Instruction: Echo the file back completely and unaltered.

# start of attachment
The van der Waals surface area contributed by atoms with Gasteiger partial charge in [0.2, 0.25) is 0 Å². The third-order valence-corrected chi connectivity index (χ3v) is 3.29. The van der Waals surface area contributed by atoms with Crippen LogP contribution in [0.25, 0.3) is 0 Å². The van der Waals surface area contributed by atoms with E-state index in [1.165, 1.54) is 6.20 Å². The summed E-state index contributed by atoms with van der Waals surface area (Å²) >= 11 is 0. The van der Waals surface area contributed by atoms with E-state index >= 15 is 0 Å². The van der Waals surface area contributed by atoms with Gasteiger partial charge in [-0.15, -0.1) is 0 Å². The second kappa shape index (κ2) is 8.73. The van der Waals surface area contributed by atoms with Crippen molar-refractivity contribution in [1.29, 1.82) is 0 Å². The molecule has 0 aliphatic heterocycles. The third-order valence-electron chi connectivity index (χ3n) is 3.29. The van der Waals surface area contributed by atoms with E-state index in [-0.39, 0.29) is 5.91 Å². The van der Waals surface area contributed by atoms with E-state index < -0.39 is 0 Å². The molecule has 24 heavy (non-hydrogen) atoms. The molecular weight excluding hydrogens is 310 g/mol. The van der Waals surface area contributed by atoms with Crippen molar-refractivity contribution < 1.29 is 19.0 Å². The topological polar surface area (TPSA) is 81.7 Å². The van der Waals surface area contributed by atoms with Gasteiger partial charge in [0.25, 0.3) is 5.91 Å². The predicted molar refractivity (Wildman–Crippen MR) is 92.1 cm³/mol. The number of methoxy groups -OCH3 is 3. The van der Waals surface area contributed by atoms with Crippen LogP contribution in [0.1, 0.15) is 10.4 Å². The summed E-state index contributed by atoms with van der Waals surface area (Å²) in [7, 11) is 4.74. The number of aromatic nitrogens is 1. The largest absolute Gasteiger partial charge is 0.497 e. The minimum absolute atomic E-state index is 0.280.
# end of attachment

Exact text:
The van der Waals surface area contributed by atoms with Gasteiger partial charge in [0.2, 0.25) is 0 Å². The third-order valence-corrected chi connectivity index (χ3v) is 3.29. The van der Waals surface area contributed by atoms with Crippen LogP contribution in [0.25, 0.3) is 0 Å². The van der Waals surface area contributed by atoms with E-state index in [1.165, 1.54) is 6.20 Å². The summed E-state index contributed by atoms with van der Waals surface area (Å²) >= 11 is 0. The van der Waals surface area contributed by atoms with E-state index >= 15 is 0 Å². The van der Waals surface area contributed by atoms with Gasteiger partial charge in [-0.15, -0.1) is 0 Å². The second kappa shape index (κ2) is 8.73. The van der Waals surface area contributed by atoms with Crippen molar-refractivity contribution in [1.29, 1.82) is 0 Å². The molecule has 0 aliphatic heterocycles. The third-order valence-electron chi connectivity index (χ3n) is 3.29. The van der Waals surface area contributed by atoms with E-state index in [-0.39, 0.29) is 5.91 Å². The van der Waals surface area contributed by atoms with E-state index < -0.39 is 0 Å². The molecule has 24 heavy (non-hydrogen) atoms. The molecular weight excluding hydrogens is 310 g/mol. The van der Waals surface area contributed by atoms with Crippen molar-refractivity contribution < 1.29 is 19.0 Å². The topological polar surface area (TPSA) is 81.7 Å². The van der Waals surface area contributed by atoms with Gasteiger partial charge in [0.25, 0.3) is 5.91 Å². The predicted molar refractivity (Wildman–Crippen MR) is 92.1 cm³/mol. The number of methoxy groups -OCH3 is 3. The van der Waals surface area contributed by atoms with Crippen LogP contribution in [0.1, 0.15) is 10.4 Å². The summed E-state index contributed by atoms with van der Waals surface area (Å²) in [7, 11) is 4.74. The number of aromatic nitrogens is 1. The largest absolute Gasteiger partial charge is 0.497 e. The minimum absolute atomic E-state index is 0.280.